From Broadway to cantor, Mike Stein competes on NBC’s ‘The Voice’

Chazzan Mike Stein never really considered himself a singer, but rather, he said, an instrumentalist who sings. But when an agent called and invited him to audition for the upcoming seventh season of NBC’s TV hit singing competition “The Voice,” something within him that had lain dormant since his teen years on the Broadway stage was ignited once again. 

“I don’t think that I would have done it if somebody hadn’t approached me. Up until the day of the audition, I thought, ‘Why am I doing this?’ My wife and sons are the ones who said, ‘Dad, you should do this for yourself.’ ”

And they were right, Stein, 62, admits now: “There is a deep sense of satisfaction in this business that you can’t get anywhere else. It’s a totally different kind of satisfaction than what I get being a cantor — it’s total ego, and I really enjoyed every minute.”  

Bound by contractual silence, in a recent interview Stein, a Grammy winner and, since 2000, chazzan at the Conservative Temple Aliyah in Woodland Hills, had to tip-toe around sharing any stories of his TV experience. He is the first cantor to appear on the show — there have been a few music ministers, and a nun once won the “Voice” competition in Italy. Stein entered into the process openly displaying his affiliation, he said. “I was representing the Jewish people. I insisted that I could wear a yarmulke, and I talked about being Jewish a lot, in almost every interview.” At his first audition, Stein sang Romemu from the Friday night service, and he added a yodel to it. “I just want to be the Matisyahu [Jewish rapper] of country music,” Stein said with a laugh.

Stein has been singing since he was a young boy growing up in New York. One of his favorite things was going to the synagogue and listening to his cantor sing in the classical chazzanut style. In third grade, Stein started to play the violin and later picked up the guitar when the Beatles came to America. Even though his mother was a pianist and his great-uncle was the famous Broadway-musicals composer Jule Styne (“Funny Girl,” “Gypsy”), his parents weren’t supportive of his passion. “My parents didn’t want me to be a singer or actor, anything in the entertainment business — for them, that was a failure. The older actors on Broadway that I met became my surrogate parents; they adopted me. … Later, I learned from this, and that’s why my children have 300 percent of my support in the arts,” said Stein.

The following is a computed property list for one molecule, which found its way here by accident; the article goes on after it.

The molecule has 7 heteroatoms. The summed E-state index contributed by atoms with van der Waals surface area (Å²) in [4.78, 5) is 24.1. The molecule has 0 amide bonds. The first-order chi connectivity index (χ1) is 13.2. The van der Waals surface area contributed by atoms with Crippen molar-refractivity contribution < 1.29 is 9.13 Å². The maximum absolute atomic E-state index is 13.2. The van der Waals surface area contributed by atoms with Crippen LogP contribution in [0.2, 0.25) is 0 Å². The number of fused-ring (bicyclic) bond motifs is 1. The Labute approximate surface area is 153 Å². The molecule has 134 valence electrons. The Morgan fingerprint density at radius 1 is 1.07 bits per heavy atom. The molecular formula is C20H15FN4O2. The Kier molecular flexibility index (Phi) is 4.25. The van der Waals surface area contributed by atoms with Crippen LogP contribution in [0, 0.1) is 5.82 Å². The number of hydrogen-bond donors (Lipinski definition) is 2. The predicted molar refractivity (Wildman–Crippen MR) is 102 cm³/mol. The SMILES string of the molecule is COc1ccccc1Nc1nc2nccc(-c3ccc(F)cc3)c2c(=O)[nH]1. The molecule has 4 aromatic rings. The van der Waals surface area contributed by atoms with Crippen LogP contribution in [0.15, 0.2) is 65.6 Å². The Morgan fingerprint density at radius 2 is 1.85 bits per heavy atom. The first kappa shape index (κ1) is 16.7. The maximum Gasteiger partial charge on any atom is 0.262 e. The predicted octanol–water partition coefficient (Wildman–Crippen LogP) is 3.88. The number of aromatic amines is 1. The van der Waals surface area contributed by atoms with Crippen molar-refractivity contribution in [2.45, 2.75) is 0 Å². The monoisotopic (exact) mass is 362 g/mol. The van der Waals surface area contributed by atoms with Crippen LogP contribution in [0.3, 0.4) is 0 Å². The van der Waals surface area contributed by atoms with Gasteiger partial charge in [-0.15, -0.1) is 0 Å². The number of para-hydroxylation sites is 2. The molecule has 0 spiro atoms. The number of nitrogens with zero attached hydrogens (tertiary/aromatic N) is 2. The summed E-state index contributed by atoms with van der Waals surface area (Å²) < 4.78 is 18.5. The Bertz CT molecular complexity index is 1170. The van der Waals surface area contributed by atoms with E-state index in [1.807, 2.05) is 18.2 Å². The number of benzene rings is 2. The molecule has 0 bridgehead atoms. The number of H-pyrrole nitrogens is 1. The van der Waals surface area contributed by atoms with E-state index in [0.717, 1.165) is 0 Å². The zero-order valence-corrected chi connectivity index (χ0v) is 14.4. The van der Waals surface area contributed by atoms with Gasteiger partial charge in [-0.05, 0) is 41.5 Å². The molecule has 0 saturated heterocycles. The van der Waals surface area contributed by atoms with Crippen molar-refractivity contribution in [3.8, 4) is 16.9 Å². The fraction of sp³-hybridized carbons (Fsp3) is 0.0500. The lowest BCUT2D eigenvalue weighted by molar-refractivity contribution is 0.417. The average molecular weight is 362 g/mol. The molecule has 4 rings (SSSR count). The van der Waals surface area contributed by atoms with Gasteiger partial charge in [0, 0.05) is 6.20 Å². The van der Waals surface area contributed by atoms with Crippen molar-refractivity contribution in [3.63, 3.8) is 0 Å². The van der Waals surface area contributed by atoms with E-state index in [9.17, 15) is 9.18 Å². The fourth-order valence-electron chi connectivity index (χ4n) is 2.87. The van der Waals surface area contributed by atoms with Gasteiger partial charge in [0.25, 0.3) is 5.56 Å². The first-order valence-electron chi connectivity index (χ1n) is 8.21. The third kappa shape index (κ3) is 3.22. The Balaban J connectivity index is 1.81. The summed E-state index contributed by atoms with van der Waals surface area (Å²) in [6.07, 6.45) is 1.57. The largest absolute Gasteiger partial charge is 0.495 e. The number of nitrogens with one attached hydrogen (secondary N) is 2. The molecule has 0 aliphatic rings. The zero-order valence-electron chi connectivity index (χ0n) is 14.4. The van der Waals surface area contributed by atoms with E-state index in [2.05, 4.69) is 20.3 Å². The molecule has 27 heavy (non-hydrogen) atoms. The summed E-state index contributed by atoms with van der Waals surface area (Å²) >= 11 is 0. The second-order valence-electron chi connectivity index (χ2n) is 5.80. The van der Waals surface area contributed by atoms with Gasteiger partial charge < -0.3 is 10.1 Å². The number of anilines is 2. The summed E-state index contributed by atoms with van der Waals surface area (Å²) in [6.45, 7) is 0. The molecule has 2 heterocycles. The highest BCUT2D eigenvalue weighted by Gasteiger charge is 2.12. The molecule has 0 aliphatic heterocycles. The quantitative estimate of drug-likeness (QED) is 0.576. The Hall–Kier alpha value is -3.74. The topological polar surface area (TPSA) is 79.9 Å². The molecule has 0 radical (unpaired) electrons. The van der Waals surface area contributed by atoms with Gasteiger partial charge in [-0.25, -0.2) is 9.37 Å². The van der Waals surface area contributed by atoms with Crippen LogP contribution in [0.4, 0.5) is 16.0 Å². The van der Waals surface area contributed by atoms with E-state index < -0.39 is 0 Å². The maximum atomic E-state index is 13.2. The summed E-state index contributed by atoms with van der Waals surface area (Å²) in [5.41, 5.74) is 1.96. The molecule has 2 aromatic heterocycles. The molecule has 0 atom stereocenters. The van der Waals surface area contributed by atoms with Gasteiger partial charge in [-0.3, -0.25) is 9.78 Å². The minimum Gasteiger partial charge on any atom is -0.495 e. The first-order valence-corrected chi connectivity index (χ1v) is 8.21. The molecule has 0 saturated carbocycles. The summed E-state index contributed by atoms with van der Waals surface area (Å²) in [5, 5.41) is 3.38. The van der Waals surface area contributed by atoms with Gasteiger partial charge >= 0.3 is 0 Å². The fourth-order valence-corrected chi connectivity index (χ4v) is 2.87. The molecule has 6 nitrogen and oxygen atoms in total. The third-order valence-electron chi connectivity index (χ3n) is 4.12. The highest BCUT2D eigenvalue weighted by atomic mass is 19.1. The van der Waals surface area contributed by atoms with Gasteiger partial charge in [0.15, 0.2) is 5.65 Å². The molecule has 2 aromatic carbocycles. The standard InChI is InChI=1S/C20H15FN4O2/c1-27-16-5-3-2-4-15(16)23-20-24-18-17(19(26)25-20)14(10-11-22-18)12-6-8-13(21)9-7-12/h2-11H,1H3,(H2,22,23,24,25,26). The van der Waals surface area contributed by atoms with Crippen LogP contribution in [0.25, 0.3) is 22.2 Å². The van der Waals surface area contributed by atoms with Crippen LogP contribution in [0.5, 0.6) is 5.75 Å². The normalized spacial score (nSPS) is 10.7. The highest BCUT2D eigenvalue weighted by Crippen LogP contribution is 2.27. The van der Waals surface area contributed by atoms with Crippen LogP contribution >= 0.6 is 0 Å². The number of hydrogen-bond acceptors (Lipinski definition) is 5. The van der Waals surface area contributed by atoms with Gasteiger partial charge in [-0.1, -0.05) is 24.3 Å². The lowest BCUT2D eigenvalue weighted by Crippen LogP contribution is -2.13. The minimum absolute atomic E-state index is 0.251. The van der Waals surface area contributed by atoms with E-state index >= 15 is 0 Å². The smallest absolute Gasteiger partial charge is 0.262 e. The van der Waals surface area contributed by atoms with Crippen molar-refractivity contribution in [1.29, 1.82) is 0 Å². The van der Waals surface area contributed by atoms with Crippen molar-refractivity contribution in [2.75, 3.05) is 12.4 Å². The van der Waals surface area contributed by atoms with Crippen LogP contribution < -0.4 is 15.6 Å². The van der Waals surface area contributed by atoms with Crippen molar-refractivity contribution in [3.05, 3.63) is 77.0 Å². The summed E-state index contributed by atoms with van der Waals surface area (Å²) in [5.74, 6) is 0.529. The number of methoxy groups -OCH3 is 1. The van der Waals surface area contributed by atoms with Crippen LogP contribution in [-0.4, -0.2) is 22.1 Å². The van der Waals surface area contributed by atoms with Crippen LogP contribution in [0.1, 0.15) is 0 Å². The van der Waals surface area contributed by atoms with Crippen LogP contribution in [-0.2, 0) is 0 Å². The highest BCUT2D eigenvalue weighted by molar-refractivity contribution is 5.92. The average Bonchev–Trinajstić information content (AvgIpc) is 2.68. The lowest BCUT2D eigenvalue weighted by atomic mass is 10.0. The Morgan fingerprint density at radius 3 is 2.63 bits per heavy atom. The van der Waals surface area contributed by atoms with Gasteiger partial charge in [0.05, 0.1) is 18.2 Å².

At 16, he entered Queens College, majoring in drama. He soon left to pursue a career in acting. It was really tough; he recalled living in a condemned building on the Lower East Side, selling everything in order to eat and sweeping floors in hopes of landing some kind of opportunity. Stein’s first break on Broadway came as part of the chorus in the rock opera “Soon.” Then, at 19, he landed a spot in the original cast of “Jesus Christ Superstar” and toured in the original road show of the rock opera “Tommy.” Then his journey took a detour. 

“I felt that all the things I was doing on Broadway were amazing, but they didn’t have the substance for me. I left my career and went to live on a farm in Pennsylvania with my girlfriend, and we lived like hippies and grew our own food,” he said.

Eventually, Stein moved back to civilization and landed in Washington, D.C., doing street theater, entertaining people as they waited in lines for museums. It was there that he met his wife, Shelley (a trained opera singer); they married and started a family. (They now have three very musically talented, now-adult sons — Jacob, Justin and Jared — and a family band called the “Rolling Steins.”)

While in D.C., Stein also auditioned for the United States Navy Band, which needed a fiddle player at the time. Stein played with that band for 17 years, including numerous concerts at the White House, performing for four presidents, as well as around the world.